We had a community garage sale on Saturday. It’s an activity that requires more patience and perseverance than attention. Today’s blog is a triptych, if you will, of what came to mind in the inevitable spaces:
- Too Late Smart
- Two Kinds of People
- An Open Letter to His Excellency, the Right Honourable David Johnston
Too Late Smart
Watching the hordes of bargain-seekers at our community garage sale, I have a fleeting regret that I did not leave the (ahem) junk in the basement and, instead, rent a food truck for the morning. Or even an ice-cream bicycle, it being an unseasonably hot day.
I remember reading somewhere that provisioning others to climb the Chilkoot Pass was a more reliable way to make a fortune than making the climb to participate in the Klondike Gold Rush, the gold in prospectors’ pockets being more accessible than the gold in them thar hills. Plus, you got to keep your feet dry.
And so it is, I understand, with many such rushes: They also (or, even, primarily) profit who only provision others.
Too soon old; too late smart.
Two Kinds of People
“Will you take a dollar for it?”
Young, old; male, female; anglophone, francophone; Canadian-born, immigrant; bicycle-riding, Lexus-driving: The particulars of the speaker don’t matter.
Indeed, after a few hours on the hot tarmac, er, asphalt driveway on a muggy Saturday morning, I find that the folks asking this question, so many and so diverse, have all blurred into a featureless amalgam in whom all the apparent distinctions between people, all the standard dichotomies, have faded to nothing. Forget all that stuff by which pollsters parse their data. This classification has nothing to do with demographic data, but there are two kinds of people who go to garage sales, all right.
One kind asks the price and pays the tiny fraction of the article’s worth that you are asking, it being a garage sale. The other kind dickers. Over a dollar. It being a garage sale.
When confronted by bargainers with a like-new household article in their hands, I used to think that I had done something wrong. Asked too much. Been presumptuous. Something, anything, but wrong.
But more experience has led, if not to wisdom, then at least to more experience, and the truth is this: no matter what the price is, some will dicker. Ask for ten, they offer five. Ask for two, they offer one. Ask for one, they offer half of one.
As the management gurus tell us, it’s nothing personal. No, strike that, it’s entirely personal, but it’s entirely about them, not me. There is one immutable truth: It doesn’t matter how much you ask—No, strike that, it doesn’t matter how little you ask—there will always be two kinds of people at garage sales.
An Open Letter to His Excellency, the Right Honourable David Johnston
I know you’re busy with affairs of state, so I’ll get right to it. Do you want to buy my punch bowl?
If the answer that’s forming in your mind right now is not a definite “Yes!” then I hope you’ll read on, and let me explain.
Our community had a garage sale yesterday. At our place, one item that occasioned some comment was a complete, vintage punch bowl set that had belonged to my mother.
About eight years ago, my parents left their 1,700 square foot bungalow with full basement (in both ways a basement can be “full”) to move into a 600 square foot set of rooms in a seniors’ residence. What followed was what has come to be known as the Great Disposition: the transfer of most of their worldly goods from their basement to their children’s basements. I mean, their children’s homes.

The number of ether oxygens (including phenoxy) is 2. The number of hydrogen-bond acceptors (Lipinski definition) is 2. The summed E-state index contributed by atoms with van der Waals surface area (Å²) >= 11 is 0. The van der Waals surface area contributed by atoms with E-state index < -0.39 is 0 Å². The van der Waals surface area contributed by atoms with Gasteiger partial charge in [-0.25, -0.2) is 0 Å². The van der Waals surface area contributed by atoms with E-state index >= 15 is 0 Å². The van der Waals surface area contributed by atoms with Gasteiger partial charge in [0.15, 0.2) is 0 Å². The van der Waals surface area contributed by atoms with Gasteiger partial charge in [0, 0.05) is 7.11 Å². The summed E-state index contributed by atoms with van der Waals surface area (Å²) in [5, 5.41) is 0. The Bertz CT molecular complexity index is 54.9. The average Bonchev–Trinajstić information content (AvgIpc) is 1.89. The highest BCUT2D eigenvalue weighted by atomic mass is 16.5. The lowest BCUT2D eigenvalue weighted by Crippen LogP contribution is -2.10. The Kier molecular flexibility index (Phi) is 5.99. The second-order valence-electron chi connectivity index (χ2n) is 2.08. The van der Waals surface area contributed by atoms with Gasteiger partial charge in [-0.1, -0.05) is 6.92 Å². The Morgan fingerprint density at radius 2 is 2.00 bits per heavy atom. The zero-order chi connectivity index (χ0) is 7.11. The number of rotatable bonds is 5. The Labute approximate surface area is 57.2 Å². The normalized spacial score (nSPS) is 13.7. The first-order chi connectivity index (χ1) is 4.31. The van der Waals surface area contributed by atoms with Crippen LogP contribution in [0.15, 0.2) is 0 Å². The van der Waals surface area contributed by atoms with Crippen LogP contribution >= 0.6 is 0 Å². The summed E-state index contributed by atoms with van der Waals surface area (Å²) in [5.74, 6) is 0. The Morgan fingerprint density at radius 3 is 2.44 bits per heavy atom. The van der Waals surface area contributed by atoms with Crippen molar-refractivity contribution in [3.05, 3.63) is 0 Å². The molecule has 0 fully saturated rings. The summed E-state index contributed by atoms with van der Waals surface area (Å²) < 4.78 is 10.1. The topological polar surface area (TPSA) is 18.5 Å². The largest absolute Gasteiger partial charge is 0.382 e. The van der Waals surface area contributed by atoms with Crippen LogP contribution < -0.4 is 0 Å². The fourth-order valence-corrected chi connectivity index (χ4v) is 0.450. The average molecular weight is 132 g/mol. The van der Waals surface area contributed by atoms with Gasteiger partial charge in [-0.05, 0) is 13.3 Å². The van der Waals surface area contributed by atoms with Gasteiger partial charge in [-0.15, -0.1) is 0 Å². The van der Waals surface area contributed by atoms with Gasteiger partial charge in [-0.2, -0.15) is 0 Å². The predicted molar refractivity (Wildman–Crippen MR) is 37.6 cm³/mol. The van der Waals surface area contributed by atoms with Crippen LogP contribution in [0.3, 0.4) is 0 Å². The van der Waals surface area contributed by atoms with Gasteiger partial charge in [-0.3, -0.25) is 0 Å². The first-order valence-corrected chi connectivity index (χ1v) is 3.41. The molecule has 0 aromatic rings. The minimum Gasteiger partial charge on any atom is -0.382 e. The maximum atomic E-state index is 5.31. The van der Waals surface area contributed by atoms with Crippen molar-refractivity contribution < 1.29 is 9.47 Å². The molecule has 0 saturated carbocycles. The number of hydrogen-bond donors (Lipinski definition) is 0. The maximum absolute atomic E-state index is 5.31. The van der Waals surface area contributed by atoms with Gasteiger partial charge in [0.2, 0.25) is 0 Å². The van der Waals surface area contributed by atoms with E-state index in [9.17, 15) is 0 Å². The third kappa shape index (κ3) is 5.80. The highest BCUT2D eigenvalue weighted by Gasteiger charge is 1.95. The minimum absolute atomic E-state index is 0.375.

Having seen this punch bowl in action at parties over my growing-up years, having stickily slopped punch over my hands any number of times while trying to fill a tiny cup with a ladle clearly too large for that purpose, but that was, after all, Part of the Set, I felt some nostalgic attachment to it. And so it came home with me, ultimately to rest on the highest shelf of my pantry, where it has continued to rest, undisturbed, since that time. After all, as one garage-sale attendee asked of another attendee in my hearing, “Who drinks punch anymore?”
I admit I was torn about how to respond. The first thing that came to mind was, “Not me or my friends, certainly.” But, even though I am not given to the hard sell, I still couldn’t so casually dismiss the complete, vintage punch bowl set that belonged to my mother, even as it sat on a table in my driveway, looking for a new home.
So, instead, I said the next thing that came to mind. (Here I stipulate for the record that this has not always worked out brilliantly.)
“I think the only place they drink punch is at the Governor-General’s receptions,” I said, “and I bet they already have all the punch bowls they need!”
A soft answer turneth away wrath, and we parted without blows. Always a plus.
But then, you know, I got to thinking. Maybe you don’t have all the punch bowls you need. Accidents happen.
Or maybe you’ve been looking for a unique gift for Princess Charlotte and think that a complete, vintage punch bowl set (still in its original box – Did I mention that?) would be just the thing. In the spirit of full disclosure, I mention that it isn’t a Canadian product, but it is called a Jubilee Punch Bowl, and the word “jubilee” always reminds me of Her Majesty. Well, of Her and the freeing of slaves and the forgiving of debts in ancient Israel every 49 or 50 years (apparently scholars disagree on the fine points). But I figure that anything that offers the possibility of a complete re-set, even if only every 49 (or 50) years, is a Good Thing, as Martha would say.
So, I just thought I’d ask.
The price is reasonable, and although the usual terms are FOB My Driveway, I could drop it off at Rideau Hall some morning this week or next if you or the missus will be home.
Just give me a call.
PS You don’t happen to know what the Royal Family does with their extra stuff, do you?